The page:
Online dating sites are being targeted by scammers
Swiping for love on dating apps could end up costing you some major cash if you aren't careful. The Federal Trade Commission is warning about predators who aren't looking for you to open up your heart. Instead, they want you to open up your checkbook.
“Catfishing has kind of gone around,” said Zoe Roelfsema-Hummel from Moorhead. “You are lying to someone for your own gain, whether it’s a personal relationship or money.”
It’s being reported that more than $143 million were lost last year to romance scams, and it’s on the rise. Romance scams are when you will meet someone online, they will work to gain your trust, and then they exploit you for money.
“I’ve had something wonderful come out of Tinder, and to think that people are using this for their own financial gain, it’s really sad,” said Roelfsema-Hummel.
While people are putting themselves in a vulnerable situation, it’s important to still take note of red flags.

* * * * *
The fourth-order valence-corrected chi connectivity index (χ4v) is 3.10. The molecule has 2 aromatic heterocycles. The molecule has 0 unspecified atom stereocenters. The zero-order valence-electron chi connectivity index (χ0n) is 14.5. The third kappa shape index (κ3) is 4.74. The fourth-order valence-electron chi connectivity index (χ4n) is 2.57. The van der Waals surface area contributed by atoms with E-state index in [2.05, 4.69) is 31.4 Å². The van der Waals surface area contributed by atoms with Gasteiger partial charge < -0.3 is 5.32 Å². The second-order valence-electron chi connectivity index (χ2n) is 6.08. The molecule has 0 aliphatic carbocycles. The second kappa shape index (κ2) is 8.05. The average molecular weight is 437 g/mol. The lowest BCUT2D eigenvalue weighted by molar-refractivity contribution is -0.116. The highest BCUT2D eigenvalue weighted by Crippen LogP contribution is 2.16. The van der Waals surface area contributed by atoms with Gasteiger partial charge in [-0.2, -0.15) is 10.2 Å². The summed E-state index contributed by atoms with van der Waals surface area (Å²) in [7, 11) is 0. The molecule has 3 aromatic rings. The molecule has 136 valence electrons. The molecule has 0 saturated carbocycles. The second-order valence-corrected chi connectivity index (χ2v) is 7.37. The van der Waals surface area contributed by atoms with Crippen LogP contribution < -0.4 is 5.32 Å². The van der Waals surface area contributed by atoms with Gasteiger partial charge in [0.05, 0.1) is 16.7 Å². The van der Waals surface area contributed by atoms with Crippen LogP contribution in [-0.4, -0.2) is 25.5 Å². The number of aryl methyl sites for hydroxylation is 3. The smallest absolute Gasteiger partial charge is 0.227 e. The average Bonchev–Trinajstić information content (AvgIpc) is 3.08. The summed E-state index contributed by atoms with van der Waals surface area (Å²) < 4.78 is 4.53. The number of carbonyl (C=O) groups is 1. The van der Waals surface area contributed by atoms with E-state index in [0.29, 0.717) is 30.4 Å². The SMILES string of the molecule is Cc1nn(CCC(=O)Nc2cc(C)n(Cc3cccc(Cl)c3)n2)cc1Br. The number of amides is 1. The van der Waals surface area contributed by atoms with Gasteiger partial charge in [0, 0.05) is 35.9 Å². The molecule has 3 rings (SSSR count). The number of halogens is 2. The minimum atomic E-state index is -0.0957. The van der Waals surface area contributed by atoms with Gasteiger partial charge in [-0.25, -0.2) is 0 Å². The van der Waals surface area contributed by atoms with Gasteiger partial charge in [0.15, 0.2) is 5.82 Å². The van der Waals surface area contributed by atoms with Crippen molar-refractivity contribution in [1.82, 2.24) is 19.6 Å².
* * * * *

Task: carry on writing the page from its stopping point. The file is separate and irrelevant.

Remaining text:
“Not willing to call you on the phone, not willing to show your their face or verify that it is their face, asking for money is clearly a huge red flag,” said Roelfsema-Hummel.
It’s always a good idea to do a little research.
“I Facebook people, I Instagram them and I Google them,” said Leigha Widner from Fargo. “Google is the best way because you can look up a lot of different things on there.”
The number one rule is to never send money to someone you met online. If you do find yourself in this type of dating scam, protect yourself and also protect others by reporting it to the dating site as well as the FTC to help prevent them from targeting other people in the future.